I was recently able to interview one of the panel’s hosts and creators: Christopher Canole, a.k.a. Dude Vader. In addition to being an artist, script writer, actor, and set photographer who incorporates his various careers into Steampunk activities, Christoper’s elaborate and impressive resume includes:

• New York City’s first artist-in-residence
• While creating sets for the first Superman, he was known as Obi-Wan Canole at Pinewood Studios in England.
• Now, his art is primarily drawing portraits for the Smithsonian Museums, the International Olympic Museum and Barack Obama for the White House, as well as Pope Francis for the Vatican.

Aside from all of this impressive stuff, I have found Christopher to be one of the most humble, down-to-earth fanboys with which I’ve ever had the pleasure to be in contact! I hope you enjoy this interview as much as I have:

Jay Krebs: What is your personal definition of Steampunk?

Dude Vader: Victorian Scientific Utopia

JK: How was Dude Vader “born”?

DV: I decided to create a backstory for Dude Vader before designing the costume. What if Vader survived the battle with Darth Sidious? He retires on the beach in La Jolla California, wears Hawaiian shirts, catches some waves with the Silver Surfer and pursues the “bright” side of the Force. Like many retired elders, he reverts to his youthful activities when he was Anakin Skywalker in the junk yard: rummaging through discarded old Star Wars toys at swap meets to redesign his arm and leg mechanisms.

Between every convention and charity appearance (I) tinker with his 30-year-old parts to give kids something new to discover on his outfit, which includes characters from the first six movies.


“Dude Vader” was recently able to fulfill a “bucket-list” dream of catching opening game pitches with the Lake Elsinore Storm baseball team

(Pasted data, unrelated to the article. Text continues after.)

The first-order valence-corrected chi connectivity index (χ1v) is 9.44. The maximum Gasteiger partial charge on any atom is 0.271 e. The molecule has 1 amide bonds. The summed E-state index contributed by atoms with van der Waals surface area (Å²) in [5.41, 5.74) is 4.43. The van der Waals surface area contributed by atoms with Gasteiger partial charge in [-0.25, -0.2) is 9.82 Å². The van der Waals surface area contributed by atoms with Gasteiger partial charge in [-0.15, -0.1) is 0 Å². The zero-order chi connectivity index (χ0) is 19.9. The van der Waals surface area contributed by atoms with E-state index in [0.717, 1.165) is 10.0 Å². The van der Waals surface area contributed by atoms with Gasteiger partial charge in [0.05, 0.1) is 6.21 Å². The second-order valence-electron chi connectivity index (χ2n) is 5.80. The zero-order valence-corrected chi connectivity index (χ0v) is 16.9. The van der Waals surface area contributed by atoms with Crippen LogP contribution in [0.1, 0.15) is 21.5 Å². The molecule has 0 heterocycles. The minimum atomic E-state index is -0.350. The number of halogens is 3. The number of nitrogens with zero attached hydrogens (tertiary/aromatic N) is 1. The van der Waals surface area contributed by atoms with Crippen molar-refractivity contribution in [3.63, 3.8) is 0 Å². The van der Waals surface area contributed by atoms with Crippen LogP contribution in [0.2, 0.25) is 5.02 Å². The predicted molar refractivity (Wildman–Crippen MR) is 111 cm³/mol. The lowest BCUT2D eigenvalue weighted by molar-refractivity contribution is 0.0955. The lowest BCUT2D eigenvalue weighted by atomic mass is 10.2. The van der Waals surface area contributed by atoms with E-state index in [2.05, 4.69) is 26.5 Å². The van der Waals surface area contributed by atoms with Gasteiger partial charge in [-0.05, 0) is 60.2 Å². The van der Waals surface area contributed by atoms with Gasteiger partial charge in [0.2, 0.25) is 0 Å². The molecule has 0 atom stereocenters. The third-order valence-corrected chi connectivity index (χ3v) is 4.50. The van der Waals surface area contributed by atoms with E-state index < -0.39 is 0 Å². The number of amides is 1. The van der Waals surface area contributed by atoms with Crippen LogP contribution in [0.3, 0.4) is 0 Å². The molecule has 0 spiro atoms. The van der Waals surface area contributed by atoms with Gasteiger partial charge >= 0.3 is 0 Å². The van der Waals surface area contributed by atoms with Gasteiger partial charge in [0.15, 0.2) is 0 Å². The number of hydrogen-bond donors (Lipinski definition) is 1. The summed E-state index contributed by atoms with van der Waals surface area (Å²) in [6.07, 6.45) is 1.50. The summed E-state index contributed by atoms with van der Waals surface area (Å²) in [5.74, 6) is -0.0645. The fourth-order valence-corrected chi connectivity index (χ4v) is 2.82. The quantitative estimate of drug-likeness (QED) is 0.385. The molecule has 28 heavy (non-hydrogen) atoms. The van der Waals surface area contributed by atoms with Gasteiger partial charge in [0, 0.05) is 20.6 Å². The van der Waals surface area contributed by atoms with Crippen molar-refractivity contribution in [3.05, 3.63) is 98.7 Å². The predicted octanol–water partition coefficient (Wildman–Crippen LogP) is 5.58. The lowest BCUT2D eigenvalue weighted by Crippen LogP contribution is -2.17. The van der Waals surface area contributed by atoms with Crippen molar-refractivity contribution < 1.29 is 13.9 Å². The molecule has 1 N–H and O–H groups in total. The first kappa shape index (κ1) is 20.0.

JK: What is your favorite thing about being Dude Vader?

DV: My favorite thing about the outfit, beyond the design, is seeing kids’ first wide-eyed reaction to my humorous version of Vader. Kids love finding characters scattered all around the outfit.

JK: What has been the most difficult aspect(s) or challenge(s)?

DV: The most difficult aspect of the costume was the helmet. At first, I could hardly see where I was going with only one eye viewing. Then, I remembered Anakin’s podrace goggles, and redesigned flip-up Steampunk goggles to enhance my ability to negotiate tight convention crowds.

JK: You were part of the group that engineered and conducted the Steampunk Universe Panel at Celebration. How did you approach the event planners, and how did the panel become a reality?

DV: I responded to Mary Franklin’s requests for panels on the SWCA website. She immediately contacted me, intrigued in our variation of the Star Wars universe. I invited famous Steampunk Star Wars cosplayers to join me on our adventure. Many people at Lucasfilm: Mary Franklin, Pete Vilmur and Matt Martin helped us promote the panel months in advance of SWCA.


Star Wars Celebration Anaheim Steampunk Panel (photo credits: Robert T Photography, Robert Torres)


17043690739_3296cb0e24_m JK: What were some of the highlights of the panel?

DV: First off was looking out my helmet to see 750 fans. What a rush. Anastasia Hunter led off with a wonderful Star Wars Steampunk Universe presentation. Alex Vargas explained how to design an affordable Dapper Fett outfit. Hot Nerd Girl gave advice on turning your Steampunk character into a media phenomenon, Nathan Seekerman recounted his evolution from a Steampunk into a Star Wars character. I discussed the value of back story to guide designing. We answered many insightful questions. The hour ended with a Steampunk R2 robot and was followed by a photo shoot at the convention center fountain with many more Star Wars Steampunk Universe costumed friends and fans.


JK: What advice would you give to someone wanting to get involved with making their own steampunk costumes or clothing?